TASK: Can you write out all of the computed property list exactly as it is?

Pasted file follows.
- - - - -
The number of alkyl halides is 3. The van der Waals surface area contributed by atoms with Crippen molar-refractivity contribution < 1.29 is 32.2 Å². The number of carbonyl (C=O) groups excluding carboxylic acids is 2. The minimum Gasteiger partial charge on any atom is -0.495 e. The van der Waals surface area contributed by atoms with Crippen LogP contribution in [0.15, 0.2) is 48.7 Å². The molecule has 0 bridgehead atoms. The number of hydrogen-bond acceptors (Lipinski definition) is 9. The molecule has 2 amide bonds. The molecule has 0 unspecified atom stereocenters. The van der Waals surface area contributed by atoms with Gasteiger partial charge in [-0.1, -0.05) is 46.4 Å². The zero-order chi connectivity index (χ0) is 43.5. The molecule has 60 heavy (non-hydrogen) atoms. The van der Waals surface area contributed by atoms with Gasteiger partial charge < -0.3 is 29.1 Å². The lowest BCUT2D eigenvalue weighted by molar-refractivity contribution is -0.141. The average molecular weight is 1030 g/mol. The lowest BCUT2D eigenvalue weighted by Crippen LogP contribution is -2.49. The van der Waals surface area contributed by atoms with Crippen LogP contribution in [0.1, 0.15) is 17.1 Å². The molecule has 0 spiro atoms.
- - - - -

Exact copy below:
The number of alkyl halides is 3. The van der Waals surface area contributed by atoms with Crippen molar-refractivity contribution < 1.29 is 32.2 Å². The number of carbonyl (C=O) groups excluding carboxylic acids is 2. The minimum Gasteiger partial charge on any atom is -0.495 e. The van der Waals surface area contributed by atoms with Crippen LogP contribution in [0.15, 0.2) is 48.7 Å². The molecule has 0 bridgehead atoms. The number of hydrogen-bond acceptors (Lipinski definition) is 9. The molecule has 2 amide bonds. The molecule has 0 unspecified atom stereocenters. The van der Waals surface area contributed by atoms with Gasteiger partial charge in [-0.1, -0.05) is 46.4 Å². The zero-order chi connectivity index (χ0) is 43.5. The molecule has 60 heavy (non-hydrogen) atoms. The van der Waals surface area contributed by atoms with Gasteiger partial charge < -0.3 is 29.1 Å². The lowest BCUT2D eigenvalue weighted by molar-refractivity contribution is -0.141. The average molecular weight is 1030 g/mol. The lowest BCUT2D eigenvalue weighted by Crippen LogP contribution is -2.49. The van der Waals surface area contributed by atoms with Crippen LogP contribution in [0.1, 0.15) is 17.1 Å². The molecule has 0 spiro atoms.